Explore any environment in the Southwest with us – from Deserts up to Spruce-Fir forests in quest of both fun and knowledge.  We will guide your students as they investigate the beautiful details of the environment, learning about the vital components and natural resources that make it work.  We will cover: food chains, ecosystems, natural cycles (water, nutrients…), predator-prey relationships, symbiotic relationships, plant succession, endangered species, human-ecosystem interactions, environmental challenges/solutions, historical perspectives, and much more.  Our interdisciplinary approach allows students to see the interconnectedness inherent in the Earth’s natural systems and cycles, as well as the need to conserve all of our scarce resources.


We focus on the environment via hands-on activities, age-appropriate games, and through a variety of hands-on scientific studies.  Imagine your students in a real environment, learning not from a book but from butterflies, cacti, trees, the Sun, rocks, and countless other natural features.  We guarantee that they will never look at Nature the same way again!

Our basic premise in this and other Science & Ecology classes is that through exploration we begin to experience Nature, which in turn helps us to understand it.  This then compels us to love and, finally, protect it.  Now more than ever we need to embrace this philosophy of understanding, marveling at, and protecting the Earth.


Applying many of the same concepts covered under our “Southwestern Ecology” class, we here venture into the aquatic realm.  Water, especially clean water, is such a scarce and vital resource to not only humans but to most life found in the Southwest.  Your students will explore the plant and animal life of a small wildlife pond at Raven’s Nest or nearby, using dip nets and other equipment to collect their own scientific samples.  Some of their finds may be used to restock our aquarium, allowing us a closer look into this watery world.  Additionally, we’ll delve into the many threats to our local ponds, lakes, streams, and rivers, noting what each of us can do to conserve our scarce and precious water.


The Southwestern U.S. is famous for its diversity of bird species within a relatively small area.  Many naturalists and conservationists, including Vincent, can trace their initial interest in Nature to birdwatching.  It is only logical then to have a special class devoted to our feathered friends.  Using binoculars, field guides, scientific surveys, and our own senses, we’ll seek out the beauty and environmental teachings that birds have to offer us.  Birds often serve as environmental barometers, alerting us to small and large changes in their local environments, such as pollution, global warming, invasive species, and more.  Each student will begin their “life list” of bird species (using the list they receive for Raven’s Nest Nature Sanctuary) which will serve as a reminder of their personal interactions with these fascinating creatures.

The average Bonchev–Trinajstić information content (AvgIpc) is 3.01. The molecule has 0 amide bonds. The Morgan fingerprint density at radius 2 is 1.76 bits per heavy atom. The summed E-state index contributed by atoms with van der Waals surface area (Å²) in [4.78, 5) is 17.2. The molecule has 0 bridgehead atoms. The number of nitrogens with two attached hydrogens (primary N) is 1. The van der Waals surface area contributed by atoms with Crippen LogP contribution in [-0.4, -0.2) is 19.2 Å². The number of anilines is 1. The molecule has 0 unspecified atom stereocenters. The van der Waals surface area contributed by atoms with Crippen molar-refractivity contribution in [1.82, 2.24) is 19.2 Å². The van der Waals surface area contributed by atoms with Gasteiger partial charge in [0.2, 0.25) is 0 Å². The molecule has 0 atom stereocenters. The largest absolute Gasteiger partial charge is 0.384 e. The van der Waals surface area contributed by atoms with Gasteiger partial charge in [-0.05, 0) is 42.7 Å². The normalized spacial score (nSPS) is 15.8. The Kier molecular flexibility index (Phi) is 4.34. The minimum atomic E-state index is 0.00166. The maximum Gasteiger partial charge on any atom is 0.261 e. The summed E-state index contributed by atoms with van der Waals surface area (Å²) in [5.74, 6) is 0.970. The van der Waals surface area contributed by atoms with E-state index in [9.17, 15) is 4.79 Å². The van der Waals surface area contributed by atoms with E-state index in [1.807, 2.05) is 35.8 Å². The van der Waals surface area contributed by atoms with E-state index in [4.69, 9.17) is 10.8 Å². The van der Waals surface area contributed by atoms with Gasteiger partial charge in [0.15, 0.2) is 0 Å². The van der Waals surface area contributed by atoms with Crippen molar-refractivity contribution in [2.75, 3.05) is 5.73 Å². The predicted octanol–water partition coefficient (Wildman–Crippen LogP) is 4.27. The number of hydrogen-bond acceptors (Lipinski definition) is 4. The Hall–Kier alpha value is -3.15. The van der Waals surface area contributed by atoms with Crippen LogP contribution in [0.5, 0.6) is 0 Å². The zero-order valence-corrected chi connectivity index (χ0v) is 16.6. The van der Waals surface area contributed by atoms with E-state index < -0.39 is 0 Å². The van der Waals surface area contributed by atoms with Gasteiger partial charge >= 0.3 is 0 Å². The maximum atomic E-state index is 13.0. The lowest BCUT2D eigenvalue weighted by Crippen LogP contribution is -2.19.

The study of mammals is an integral part of any science curriculum and a fascinating window into Nature.  Using skulls, hides, field guides, tracks, journals, photography, and other tools we will explore the realm of the Coyote, Whitetail Deer, Grey Fox, Pocket Mice, Gophers, Bobcat, Collared Peccary (Javelina), and other local mammals.  We can also live-trap smaller mammalian species, studying them in our terrariums prior to releasing them back into the wild.  In the process your students will discover the unique role of each species and how they relate to humans, including various conservation issues.


What is true of mammals and birds in the Southwest is also true of reptiles and amphibians – namely, we are blessed with a diversity of incredible species that are worthy of our detailed explorations. Starting with safety (i.e. venomous species) and progressing thru scientific study and appreciation, your students will marvel at the adaptations of each species examined. We will set up simple, but effective, live traps seeking to discover the presence of local species. Field guides and our captive native reptiles will also aid in identification and understanding of these often misunderstood species.


The study of plants, botany, is a fun and necessary foundation for understanding Nature as a whole.  Unlike animals the movements of plants are minimal, rendering them admirable research subjects.  Thus, clad with botany journals, hand lenses, plant presses, field guides, and other tools we will delve into the sylvan world of plants.  Students will document the presence and abundance of a variety of plants, learn about plant conservation, and help to remove non-native (invasive) plants from a study area.  Each student will receive our local plant list as a reminder of the diversity and beauty of our plant relatives.